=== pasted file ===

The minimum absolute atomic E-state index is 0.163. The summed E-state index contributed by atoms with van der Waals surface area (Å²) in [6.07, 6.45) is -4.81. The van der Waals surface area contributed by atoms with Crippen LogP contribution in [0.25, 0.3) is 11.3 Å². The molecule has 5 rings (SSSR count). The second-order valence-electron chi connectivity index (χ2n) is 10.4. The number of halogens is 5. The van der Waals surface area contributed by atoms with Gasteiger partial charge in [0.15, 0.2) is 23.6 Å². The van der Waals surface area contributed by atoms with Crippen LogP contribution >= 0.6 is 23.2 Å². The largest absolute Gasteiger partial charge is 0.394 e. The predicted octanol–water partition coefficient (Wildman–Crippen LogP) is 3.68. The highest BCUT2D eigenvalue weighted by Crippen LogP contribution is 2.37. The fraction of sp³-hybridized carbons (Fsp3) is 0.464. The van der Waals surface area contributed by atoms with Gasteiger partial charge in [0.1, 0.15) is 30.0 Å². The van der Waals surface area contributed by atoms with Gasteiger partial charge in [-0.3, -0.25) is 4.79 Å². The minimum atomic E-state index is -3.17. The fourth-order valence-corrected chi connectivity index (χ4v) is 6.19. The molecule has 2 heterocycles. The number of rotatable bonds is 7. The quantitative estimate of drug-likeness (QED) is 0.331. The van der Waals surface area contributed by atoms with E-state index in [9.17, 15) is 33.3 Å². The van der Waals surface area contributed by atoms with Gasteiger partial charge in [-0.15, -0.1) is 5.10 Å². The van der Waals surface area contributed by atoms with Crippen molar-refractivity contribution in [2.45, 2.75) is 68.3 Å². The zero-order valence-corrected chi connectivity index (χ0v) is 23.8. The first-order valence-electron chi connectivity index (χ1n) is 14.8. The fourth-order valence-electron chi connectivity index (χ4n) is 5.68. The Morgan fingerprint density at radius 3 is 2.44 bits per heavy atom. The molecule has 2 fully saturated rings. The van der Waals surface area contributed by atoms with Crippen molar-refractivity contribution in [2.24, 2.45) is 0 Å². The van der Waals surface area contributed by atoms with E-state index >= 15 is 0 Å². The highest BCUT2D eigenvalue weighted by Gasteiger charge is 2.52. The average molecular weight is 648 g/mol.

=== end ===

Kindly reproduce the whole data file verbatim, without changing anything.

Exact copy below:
The minimum absolute atomic E-state index is 0.163. The summed E-state index contributed by atoms with van der Waals surface area (Å²) in [6.07, 6.45) is -4.81. The van der Waals surface area contributed by atoms with Crippen LogP contribution in [0.25, 0.3) is 11.3 Å². The molecule has 5 rings (SSSR count). The second-order valence-electron chi connectivity index (χ2n) is 10.4. The number of halogens is 5. The van der Waals surface area contributed by atoms with Gasteiger partial charge in [0.15, 0.2) is 23.6 Å². The van der Waals surface area contributed by atoms with Crippen LogP contribution >= 0.6 is 23.2 Å². The largest absolute Gasteiger partial charge is 0.394 e. The predicted octanol–water partition coefficient (Wildman–Crippen LogP) is 3.68. The highest BCUT2D eigenvalue weighted by Crippen LogP contribution is 2.37. The fraction of sp³-hybridized carbons (Fsp3) is 0.464. The van der Waals surface area contributed by atoms with Gasteiger partial charge in [0.1, 0.15) is 30.0 Å². The van der Waals surface area contributed by atoms with Gasteiger partial charge in [-0.3, -0.25) is 4.79 Å². The minimum atomic E-state index is -3.17. The fourth-order valence-corrected chi connectivity index (χ4v) is 6.19. The molecule has 2 heterocycles. The number of rotatable bonds is 7. The quantitative estimate of drug-likeness (QED) is 0.331. The van der Waals surface area contributed by atoms with E-state index in [9.17, 15) is 33.3 Å². The van der Waals surface area contributed by atoms with Gasteiger partial charge in [-0.15, -0.1) is 5.10 Å². The van der Waals surface area contributed by atoms with Crippen molar-refractivity contribution in [2.45, 2.75) is 68.3 Å². The zero-order valence-corrected chi connectivity index (χ0v) is 23.8. The first-order valence-electron chi connectivity index (χ1n) is 14.8. The fourth-order valence-electron chi connectivity index (χ4n) is 5.68. The Morgan fingerprint density at radius 3 is 2.44 bits per heavy atom. The molecule has 2 fully saturated rings. The van der Waals surface area contributed by atoms with Crippen molar-refractivity contribution in [2.24, 2.45) is 0 Å². The van der Waals surface area contributed by atoms with E-state index >= 15 is 0 Å². The highest BCUT2D eigenvalue weighted by Gasteiger charge is 2.52. The average molecular weight is 648 g/mol.